Jenny Heringer Vires, Robert Geneve, and Robert Anderson, Department of Horticulture
There are nine species of coneflower (Echinacea), all native to central or eastern North America. Only purple coneflower (Echinacea purpurea) is extensively cultivated in nurseries. Coneflowers are hardy herbaceous perennials in the Asteraceae family. They produce large, terminal composite flowers with an outer ring of showy ray florets. These florets can be various shades of purple, white, or yellow. The numerous, inner central disk florets form the characteristic "cone" for this genus and are subtended with a stiff bract that is usually pigmented yellow and provides an interesting contrast with the showy ray florets. Plants bloom over a long period in the summer. Purple coneflower has been used in formal and informal perennial plantings and is the mainstay of naturalized prairie wildflower mixtures. It is also effective as a cut flower.
Coneflowers are also the main ingredient in the medicinal herb preparation sold as Echinacea. It is currently the top-selling over-the-counter herb supplement in a multimillion dollar industry. Echinacea is touted for its immunostimulatory and antibacterial properties. Although all parts of the plant contain the pharmaceutical compounds, the dried root has the most commercial value for drug extraction.
The objective of this study was to evaluate the cultural requirements for production of coneflower species under field conditions in Kentucky either for nursery production or drug extraction. The species evaluated in this study are listed in Table 1.
Seeds for all species were stratified between two and eight weeks prior to sowing in plug flats under standard greenhouse conditions. Eight-week-old seedlings were transplanted to the field in raised beds with drip irrigation in May. Plants were spaced 8 inches apart on center with two rows of plants per raised bed. Each raised bed was on a 2-foot spacing to facilitate mechanical weeding between beds. Weeds were removed by hand from raised beds. Plants received approximately 1 inch of water per week. Plants were harvested in October and evaluated for biomass production.
Treatments included fertilizer application and flower bud removal and were applied only to the Echinacea purpurea open pollinated and Echinacea purpurea cv. Magnus. For the fertilizer treatment, half the plants were fertilized once in May with 20-20-20 Peter's soluble fertilizer through the irrigation line, while the other plants were fertilized twice with the second application in July at the same fertigation rate. Within each of these fertilization groups, plants either were allowed to flower normally or the flower buds were removed as they appeared once a week.
All species and cultivars evaluated in this study produced plants of acceptable size and commercial quality except Echinacea angustifolia (Table 1). This species did not establish as robustly as the other species and experienced the greatest mortality. In this group, two species currently not widely available in the nursery trade stood out for their unique horticultural qualities. These were Echinacea tennesseenis and Echinacea paradoxa.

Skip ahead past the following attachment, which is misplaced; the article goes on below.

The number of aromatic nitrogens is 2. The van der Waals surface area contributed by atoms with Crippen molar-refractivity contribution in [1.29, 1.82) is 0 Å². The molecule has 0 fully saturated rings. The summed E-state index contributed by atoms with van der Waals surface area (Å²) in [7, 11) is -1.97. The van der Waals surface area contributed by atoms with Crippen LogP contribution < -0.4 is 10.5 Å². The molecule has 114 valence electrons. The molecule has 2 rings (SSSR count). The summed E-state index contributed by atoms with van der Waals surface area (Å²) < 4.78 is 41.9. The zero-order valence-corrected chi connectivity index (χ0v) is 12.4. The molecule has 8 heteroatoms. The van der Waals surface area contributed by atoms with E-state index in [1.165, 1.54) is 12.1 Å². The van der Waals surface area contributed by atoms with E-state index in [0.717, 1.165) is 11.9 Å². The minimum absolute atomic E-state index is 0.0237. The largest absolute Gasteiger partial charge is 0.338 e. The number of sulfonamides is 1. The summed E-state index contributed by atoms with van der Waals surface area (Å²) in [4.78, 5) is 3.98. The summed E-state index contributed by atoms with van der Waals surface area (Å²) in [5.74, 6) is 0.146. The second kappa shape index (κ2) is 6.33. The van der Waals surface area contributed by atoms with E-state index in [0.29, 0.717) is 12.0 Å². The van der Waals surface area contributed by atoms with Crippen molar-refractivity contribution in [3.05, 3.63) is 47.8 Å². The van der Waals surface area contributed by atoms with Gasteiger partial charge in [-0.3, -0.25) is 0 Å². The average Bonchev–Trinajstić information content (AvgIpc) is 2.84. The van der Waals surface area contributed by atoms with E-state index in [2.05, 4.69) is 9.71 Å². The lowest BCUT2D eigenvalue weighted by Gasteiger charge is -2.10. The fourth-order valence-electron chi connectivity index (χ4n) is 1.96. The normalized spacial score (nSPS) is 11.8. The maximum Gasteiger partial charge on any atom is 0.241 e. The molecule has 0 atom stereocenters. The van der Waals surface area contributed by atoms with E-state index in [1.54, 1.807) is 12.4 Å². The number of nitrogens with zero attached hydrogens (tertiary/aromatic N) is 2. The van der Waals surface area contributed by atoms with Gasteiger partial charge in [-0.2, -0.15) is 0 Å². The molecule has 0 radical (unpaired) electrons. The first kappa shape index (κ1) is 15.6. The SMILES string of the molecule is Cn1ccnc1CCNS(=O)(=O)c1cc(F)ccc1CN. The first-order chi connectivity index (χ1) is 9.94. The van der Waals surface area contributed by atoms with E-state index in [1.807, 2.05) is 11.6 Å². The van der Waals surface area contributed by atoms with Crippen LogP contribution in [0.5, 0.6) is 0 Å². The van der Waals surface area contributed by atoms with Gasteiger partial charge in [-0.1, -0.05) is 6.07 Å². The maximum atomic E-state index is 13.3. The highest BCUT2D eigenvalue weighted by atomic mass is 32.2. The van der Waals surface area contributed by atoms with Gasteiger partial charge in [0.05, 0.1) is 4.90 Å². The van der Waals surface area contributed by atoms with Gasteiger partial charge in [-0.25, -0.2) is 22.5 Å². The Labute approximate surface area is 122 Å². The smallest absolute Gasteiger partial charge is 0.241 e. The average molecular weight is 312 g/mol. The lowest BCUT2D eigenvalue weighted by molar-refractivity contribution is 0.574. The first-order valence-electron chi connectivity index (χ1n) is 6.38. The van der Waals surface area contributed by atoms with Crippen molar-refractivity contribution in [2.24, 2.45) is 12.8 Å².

Echinacea tennesseenis produced more flowers than any of the other species tested. They were similar in size, color (more mauve than purple), and shape to flowers in purple coneflower (Echinacea purpurea), but they were produced on long, wiry stems that appear to be heliotropic (following the sun). The vegetative portion of the plants were also more spreading and low growing compared to the other species in this trial, but in-flower plants reached a height of 3 feet. We feel that this plant has enormous commercial potential for the herbaceous perennial market. Not only does it have numerous ornamental qualities as a garden and cut flower plant, but it is also a Kentucky native plant that is on the Federal Endangered Species list, which should add to the marketability of this species.
Echinacea paradoxa is the most unusual member of this genus. It is the only Echinacea with yellow flowers. It is the least recognizable of the coneflowers and is not usually listed in even comprehensive herbaceous perennial references. It produces a clear yellow flower on strong, erect plants that reaches between 2.5 and 3 feet tall. Its market appeal should be in the unique color, flowering time, and strong growth habit that separate it from other coneflowers and near relatives like Rudbeckia.
All Echinacea purpureal cultivars produced commercially acceptable plants. `White Swan,' a white flowering purple coneflower, was the smallest cultivar, while `Clio' and open pollinated derived plants had the highest biomass. By preventing plants from flowering, there was a significant increase in root biomass. Plants responded to the first fertilization, but there was no significant increase in biomass associated with the second fertilizer application.
Several species of Echinacea not usually found in production nurseries were evaluated for growth under field conditions. Two (Echinacea tennesseenis and Echinacea paradoxa) have potential for mass production. These plants have unique horticultural characteristics not found in the commonly cultivated purple coneflower (Echinacea purpurea) and could be used to exploit a market niche for nurseries interested in new plants native to North America.
|Table 1. Root biomass in field-grown Echinacea species after one season.|
Overall Plant Dry Weight (grams/plant)
|Echinacea purpurea (open pollinated)||124.3|
|E. purpurea cv. Bravado||115.6|
|E. purpurea cv. Bright Star||122.5|
|E. purpurea cv. Clio||122.4|
|E. purpurea cv. Magnus||115.6|
|E. purpurea cv. White Swan||87.5|
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